Mumbai bomber Yakub Memon hanged after long battle for mercy

Mumbai bomber Yakub Memon executed
Yakub Memon India Mumbai bombing 1993 executed_00002613


    Mumbai bomber Yakub Memon executed


Mumbai bomber Yakub Memon executed 01:00

Story highlights

  • Yakub Memon loses last-ditch appeal against death sentence for role in Mumbai bombings
  • 53-year old charged as key conspirator behind 12 blasts that ripped through several hotels, marketplaces
  • Amnesty International criticizes India's use of the death penalty

(CNN)The man considered to be the mastermind behind coordinated bomb attacks in Mumbai in 1993 that left 257 people dead has been executed.

Yakub Memon was hanged at a prison in the western state of Maharashtra at around 6.30 a.m. local time, Indian Home Ministry spokesman Kuldeep Dhatwalia told CNN Thursday.
    In the hours before the execution was carried out, a group of prominent lawyers contacted India's chief justice to seek a postponement of Memon's hanging for two weeks -- a day after Indian President Pranab Mukherjee rejected a final plea for mercy. They argued this was the minimum period of time required between the final appeal and execution.
    In an unprecedented move, the Supreme Court held a special early-morning session to discuss the request before rejecting it, Dhatwalia said.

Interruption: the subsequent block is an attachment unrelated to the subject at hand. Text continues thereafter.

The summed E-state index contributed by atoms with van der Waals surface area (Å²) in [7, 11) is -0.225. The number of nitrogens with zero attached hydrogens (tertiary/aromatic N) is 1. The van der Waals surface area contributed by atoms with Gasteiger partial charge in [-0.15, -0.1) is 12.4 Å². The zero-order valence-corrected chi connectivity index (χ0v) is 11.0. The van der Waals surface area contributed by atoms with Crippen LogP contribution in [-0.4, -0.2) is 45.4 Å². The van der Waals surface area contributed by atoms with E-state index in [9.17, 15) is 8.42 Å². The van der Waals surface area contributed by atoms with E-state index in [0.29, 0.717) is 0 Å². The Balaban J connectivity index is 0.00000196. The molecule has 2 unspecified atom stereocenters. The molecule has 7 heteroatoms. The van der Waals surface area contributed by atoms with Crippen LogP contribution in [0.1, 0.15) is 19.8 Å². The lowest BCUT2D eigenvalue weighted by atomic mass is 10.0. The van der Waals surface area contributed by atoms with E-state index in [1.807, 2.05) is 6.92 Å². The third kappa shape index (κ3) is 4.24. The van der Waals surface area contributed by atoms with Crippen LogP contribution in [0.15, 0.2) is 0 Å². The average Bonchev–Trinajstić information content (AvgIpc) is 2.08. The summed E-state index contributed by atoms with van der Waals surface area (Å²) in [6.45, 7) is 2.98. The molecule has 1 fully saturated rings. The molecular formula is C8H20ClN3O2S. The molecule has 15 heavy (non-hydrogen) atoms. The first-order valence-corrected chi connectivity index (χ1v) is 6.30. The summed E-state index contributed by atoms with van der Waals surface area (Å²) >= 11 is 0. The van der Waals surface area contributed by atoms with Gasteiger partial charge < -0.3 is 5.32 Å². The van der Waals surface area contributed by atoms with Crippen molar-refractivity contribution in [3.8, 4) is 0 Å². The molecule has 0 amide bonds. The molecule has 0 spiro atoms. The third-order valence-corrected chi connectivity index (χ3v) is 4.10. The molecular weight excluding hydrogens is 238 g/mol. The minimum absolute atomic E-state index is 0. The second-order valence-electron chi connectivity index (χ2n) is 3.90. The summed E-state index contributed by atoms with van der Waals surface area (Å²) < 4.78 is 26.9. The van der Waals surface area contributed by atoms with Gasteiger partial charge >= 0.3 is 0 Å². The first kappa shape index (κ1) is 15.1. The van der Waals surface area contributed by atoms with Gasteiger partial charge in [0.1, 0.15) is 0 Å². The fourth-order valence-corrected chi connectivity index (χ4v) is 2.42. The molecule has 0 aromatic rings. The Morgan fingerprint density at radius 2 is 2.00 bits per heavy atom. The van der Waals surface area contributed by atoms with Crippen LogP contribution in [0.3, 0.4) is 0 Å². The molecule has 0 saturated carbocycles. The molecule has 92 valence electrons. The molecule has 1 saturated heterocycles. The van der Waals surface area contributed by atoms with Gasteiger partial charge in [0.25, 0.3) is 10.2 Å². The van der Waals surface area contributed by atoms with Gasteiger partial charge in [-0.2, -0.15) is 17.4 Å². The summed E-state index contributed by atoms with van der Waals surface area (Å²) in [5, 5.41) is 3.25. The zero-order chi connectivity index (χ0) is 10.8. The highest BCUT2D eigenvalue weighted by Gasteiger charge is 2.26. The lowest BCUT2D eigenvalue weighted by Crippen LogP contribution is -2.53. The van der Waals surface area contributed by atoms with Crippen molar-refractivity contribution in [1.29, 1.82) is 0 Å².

Memom died on his 53rd birthday.
    He was originally sentenced to death in 2007 as a key conspirator behind 12 blasts that ripped through several hotels, marketplaces and buildings in Mumbai on March 12, 1993.
    According to the Indian prosecution team, those assaults were ordered by the local underworld in revenge for the demolition of a 16th century mosque in northern India by Hindu zealots.
    The mosque's destruction triggered a wave of religious violence that left hundreds dead.

    'Cold blood'

    Meanwhile, Amnesty International has condemned India's use of the death penalty as a symbol of its resolve to tackle crime.
    "This morning, the Indian government essentially killed a man in cold blood to show that killing is wrong," Aakar Patel, Executive Director, Amnesty International India, said in a statement.
    "This execution will not deliver justice for the 1993 Mumbai blasts. It is a misguided attempt to prevent terrorism, and a disappointing use of the criminal justice system as a tool for retribution."
    In 2006, popular Bollywood star Sanjay Dutt was also convicted of acquiring illegal weapons tied to the Mumbai bombings. He was, however, cleared of a more serious charge of conspiracy in the attacks.
    Public Prosecutor Ujjwal Nikam said 100 of 123 suspects were convicted for their roles in the bombings, one of the longest-running trials of a terrorism case in the country.
    Memon was among 11 prisoners sentenced to death by the trial court. The other 10 appealed their sentences, which were commuted to life in jail in 2013.